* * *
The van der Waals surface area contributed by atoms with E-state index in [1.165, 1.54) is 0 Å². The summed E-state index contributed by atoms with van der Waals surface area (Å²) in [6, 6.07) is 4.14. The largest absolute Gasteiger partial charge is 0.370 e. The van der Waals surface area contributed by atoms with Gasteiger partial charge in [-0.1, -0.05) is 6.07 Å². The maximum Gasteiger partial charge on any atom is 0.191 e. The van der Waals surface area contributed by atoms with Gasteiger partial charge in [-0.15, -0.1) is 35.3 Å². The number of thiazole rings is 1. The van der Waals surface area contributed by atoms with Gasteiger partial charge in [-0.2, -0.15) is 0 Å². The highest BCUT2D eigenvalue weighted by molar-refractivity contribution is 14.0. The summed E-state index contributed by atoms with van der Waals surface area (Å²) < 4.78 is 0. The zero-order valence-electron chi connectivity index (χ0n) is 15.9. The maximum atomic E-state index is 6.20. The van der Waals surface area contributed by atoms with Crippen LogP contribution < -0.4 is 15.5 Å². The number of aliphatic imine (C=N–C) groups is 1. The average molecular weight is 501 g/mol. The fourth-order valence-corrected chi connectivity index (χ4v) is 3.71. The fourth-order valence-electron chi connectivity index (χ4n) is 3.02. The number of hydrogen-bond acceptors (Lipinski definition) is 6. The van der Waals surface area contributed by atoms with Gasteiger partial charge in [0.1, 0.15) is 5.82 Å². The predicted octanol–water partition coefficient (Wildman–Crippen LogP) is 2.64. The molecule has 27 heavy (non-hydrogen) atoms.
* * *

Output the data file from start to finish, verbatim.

The van der Waals surface area contributed by atoms with E-state index in [1.165, 1.54) is 0 Å². The summed E-state index contributed by atoms with van der Waals surface area (Å²) in [6, 6.07) is 4.14. The largest absolute Gasteiger partial charge is 0.370 e. The van der Waals surface area contributed by atoms with Gasteiger partial charge in [-0.1, -0.05) is 6.07 Å². The maximum Gasteiger partial charge on any atom is 0.191 e. The van der Waals surface area contributed by atoms with Gasteiger partial charge in [-0.15, -0.1) is 35.3 Å². The number of thiazole rings is 1. The van der Waals surface area contributed by atoms with Gasteiger partial charge in [-0.2, -0.15) is 0 Å². The highest BCUT2D eigenvalue weighted by molar-refractivity contribution is 14.0. The summed E-state index contributed by atoms with van der Waals surface area (Å²) < 4.78 is 0. The zero-order valence-electron chi connectivity index (χ0n) is 15.9. The maximum atomic E-state index is 6.20. The van der Waals surface area contributed by atoms with Crippen LogP contribution < -0.4 is 15.5 Å². The number of aliphatic imine (C=N–C) groups is 1. The average molecular weight is 501 g/mol. The fourth-order valence-corrected chi connectivity index (χ4v) is 3.71. The fourth-order valence-electron chi connectivity index (χ4n) is 3.02. The number of hydrogen-bond acceptors (Lipinski definition) is 6. The van der Waals surface area contributed by atoms with Gasteiger partial charge in [0.1, 0.15) is 5.82 Å². The predicted octanol–water partition coefficient (Wildman–Crippen LogP) is 2.64. The molecule has 27 heavy (non-hydrogen) atoms.